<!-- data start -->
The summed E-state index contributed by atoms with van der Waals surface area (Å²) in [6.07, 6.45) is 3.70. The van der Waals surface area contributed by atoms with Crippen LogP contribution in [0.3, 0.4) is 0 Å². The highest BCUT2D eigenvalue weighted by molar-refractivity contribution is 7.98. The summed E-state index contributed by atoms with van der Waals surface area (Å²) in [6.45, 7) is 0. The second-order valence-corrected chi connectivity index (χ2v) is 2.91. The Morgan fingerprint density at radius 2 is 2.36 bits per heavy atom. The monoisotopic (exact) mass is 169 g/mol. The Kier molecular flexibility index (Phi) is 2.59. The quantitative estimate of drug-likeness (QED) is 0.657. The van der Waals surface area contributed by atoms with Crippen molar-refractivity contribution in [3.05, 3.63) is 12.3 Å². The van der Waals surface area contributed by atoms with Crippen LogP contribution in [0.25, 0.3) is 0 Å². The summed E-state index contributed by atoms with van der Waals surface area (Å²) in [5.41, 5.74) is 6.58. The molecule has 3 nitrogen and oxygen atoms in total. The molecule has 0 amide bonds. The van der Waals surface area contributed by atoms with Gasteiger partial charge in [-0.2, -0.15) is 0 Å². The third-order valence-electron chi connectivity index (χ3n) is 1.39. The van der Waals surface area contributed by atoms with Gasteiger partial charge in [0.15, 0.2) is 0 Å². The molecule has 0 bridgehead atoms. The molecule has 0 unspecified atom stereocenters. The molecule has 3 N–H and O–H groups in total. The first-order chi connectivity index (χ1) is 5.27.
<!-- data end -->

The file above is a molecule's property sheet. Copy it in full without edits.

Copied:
The summed E-state index contributed by atoms with van der Waals surface area (Å²) in [6.07, 6.45) is 3.70. The van der Waals surface area contributed by atoms with Crippen LogP contribution in [0.3, 0.4) is 0 Å². The highest BCUT2D eigenvalue weighted by molar-refractivity contribution is 7.98. The summed E-state index contributed by atoms with van der Waals surface area (Å²) in [6.45, 7) is 0. The second-order valence-corrected chi connectivity index (χ2v) is 2.91. The Morgan fingerprint density at radius 2 is 2.36 bits per heavy atom. The monoisotopic (exact) mass is 169 g/mol. The Kier molecular flexibility index (Phi) is 2.59. The quantitative estimate of drug-likeness (QED) is 0.657. The van der Waals surface area contributed by atoms with Crippen molar-refractivity contribution in [3.05, 3.63) is 12.3 Å². The van der Waals surface area contributed by atoms with Crippen LogP contribution in [0.25, 0.3) is 0 Å². The summed E-state index contributed by atoms with van der Waals surface area (Å²) in [5.41, 5.74) is 6.58. The molecule has 3 nitrogen and oxygen atoms in total. The molecule has 0 amide bonds. The van der Waals surface area contributed by atoms with Gasteiger partial charge in [-0.2, -0.15) is 0 Å². The third-order valence-electron chi connectivity index (χ3n) is 1.39. The van der Waals surface area contributed by atoms with Gasteiger partial charge in [0.15, 0.2) is 0 Å². The molecule has 0 bridgehead atoms. The molecule has 0 unspecified atom stereocenters. The molecule has 3 N–H and O–H groups in total. The first-order chi connectivity index (χ1) is 5.27.